Transient receptor potential vanilloid 1 (TRPV1), the subfamily vanilloid member 1 (Ramsey et al., 2006), is a ligand-gated non-selective cation channel with high calcium permeability (Pedersen et al., 2005). It is well-known that TRPV1 is widely expressed in both rodents and human CNS including hippocampus (Mezey et al., 2000; Cristino et al., 2006; Menigoz and Boudes, 2011), which is often the focus of epileptic seizures (Passouant and Cadilhac, 1960; Stafstrom, 2003). Activation of TRPV1 was found to inhibit calcium influx and reduce GABA release in synaptosomal hippocampus preparations, thus increase the excitability of innervated pyramidal cells (Kofalvi et al., 2006; Gibson et al., 2008). In contrast, activation of presynaptic TRPV1 inhibited CA1 pyramidal neurons via increasing GABA output (Al-Hayani et al., 2001; Kofalvi et al., 2006). Taken together, these results imply that hippocampal TRPV1 may play an important role in epilepsy (Fu et al., 2009). However, the function of hippocampal TRPV1 in epileptogenesis in vivo has not been reported systematically.

It has been reported that agonist of TRPV1 enhanced but antagonist suppressed epileptiform activity (Gonzalez-Reyes et al., 2013) and hyper-excitability in hippocampus (Chen et al., 2007; Bhaskaran and Smith, 2010). In addition, TRPV1 agonist capsaicin (CAP) exhibited pro-convulsant activity, which could be blocked by the antagonist capsazepine (CPZ), and CPZ was able to prevent PTZ-induced seizures (Manna and Umathe, 2012). A recent study has reported that the severity of PTZ-induced seizures was decreased in TRPV1 deficiency mice (Kong et al., 2014). Furthermore, significantly increased expression of TRPV1 was found in the hippocampus and cortex of rodents and patients with temporal lobe epilepsy (Bhaskaran and Smith, 2010; Sun et al., 2013). The above studies suggest that TRPV1 activation may accelerate epileptogenesis, while the antagonists of TRPV1 may be the potential AED (Fu et al., 2009). Inconsistent with the antagonist results, piperine as an agonist of TRPV1 was reported to exert anti-seizure effect (Chen et al., 2013; Khom et al., 2013). Lee et al. also has found that CAP prevents kainic acid-induced epileptogenesis in mice (Lee et al., 2011). Thus, a systematic investigation is necessary to elucidate the effects of agonist and antagonist of TRPV1 on epileptogenesis and to clarify the opposite effects of CAP on epileptogenesis in previous reports.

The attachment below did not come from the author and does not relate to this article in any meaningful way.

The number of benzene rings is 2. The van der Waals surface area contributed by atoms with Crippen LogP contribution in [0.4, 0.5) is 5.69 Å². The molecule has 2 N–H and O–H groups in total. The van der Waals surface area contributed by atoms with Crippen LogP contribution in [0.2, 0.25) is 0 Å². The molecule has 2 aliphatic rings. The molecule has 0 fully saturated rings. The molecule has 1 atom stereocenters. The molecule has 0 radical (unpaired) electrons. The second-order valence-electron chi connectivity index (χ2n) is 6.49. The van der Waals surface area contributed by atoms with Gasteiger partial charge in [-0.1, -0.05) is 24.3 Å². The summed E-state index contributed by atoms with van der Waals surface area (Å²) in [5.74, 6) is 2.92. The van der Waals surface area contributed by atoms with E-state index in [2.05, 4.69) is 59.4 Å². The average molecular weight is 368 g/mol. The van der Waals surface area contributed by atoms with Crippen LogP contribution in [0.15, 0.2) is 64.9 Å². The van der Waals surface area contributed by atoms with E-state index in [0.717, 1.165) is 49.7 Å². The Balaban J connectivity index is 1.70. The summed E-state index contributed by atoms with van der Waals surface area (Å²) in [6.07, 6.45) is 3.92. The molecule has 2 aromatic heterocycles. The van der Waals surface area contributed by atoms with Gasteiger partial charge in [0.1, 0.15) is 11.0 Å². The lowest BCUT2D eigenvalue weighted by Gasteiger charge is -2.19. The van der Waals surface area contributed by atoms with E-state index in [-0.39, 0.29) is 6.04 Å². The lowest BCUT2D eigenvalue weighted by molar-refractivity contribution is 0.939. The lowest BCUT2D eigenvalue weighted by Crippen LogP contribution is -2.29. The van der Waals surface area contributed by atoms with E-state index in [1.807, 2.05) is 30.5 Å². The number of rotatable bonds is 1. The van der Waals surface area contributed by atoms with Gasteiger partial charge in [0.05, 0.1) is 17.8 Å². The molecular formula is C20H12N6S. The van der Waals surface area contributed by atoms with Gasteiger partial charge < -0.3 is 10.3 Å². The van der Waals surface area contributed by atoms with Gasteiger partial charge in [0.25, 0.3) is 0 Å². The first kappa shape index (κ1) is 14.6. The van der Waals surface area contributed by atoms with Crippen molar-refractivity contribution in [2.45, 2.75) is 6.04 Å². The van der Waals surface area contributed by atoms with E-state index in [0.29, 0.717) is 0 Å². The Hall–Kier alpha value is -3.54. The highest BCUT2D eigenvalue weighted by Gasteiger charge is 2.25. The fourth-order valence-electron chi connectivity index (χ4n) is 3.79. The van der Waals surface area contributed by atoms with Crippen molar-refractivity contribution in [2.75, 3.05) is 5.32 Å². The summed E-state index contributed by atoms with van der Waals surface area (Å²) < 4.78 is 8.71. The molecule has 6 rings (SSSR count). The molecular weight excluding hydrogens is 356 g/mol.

Therefore, we studied the systemic effects of the TRPV1 agonist and antagonist on PTZ-induced seizures in a dose dependent manner. And we further evaluated PTZ-induced seizures in transgenic mice including TRPV1 knockout and hippocampal TRPV1 overexpression mice. Then, to clarify the function of hippocampal TRPV1 on epilepsy, the agonist and antagonist of TRPV1 were administrated into hippocampus respectively to detect the effects on PTZ-induced seizures. To the best of our knowledge, this is the first study to investigate the role of hippocampal TRPV1 in epileptogenesis in vivo using pharmacological strategies combined with genetic modified mice.

Materials and Methods

Animals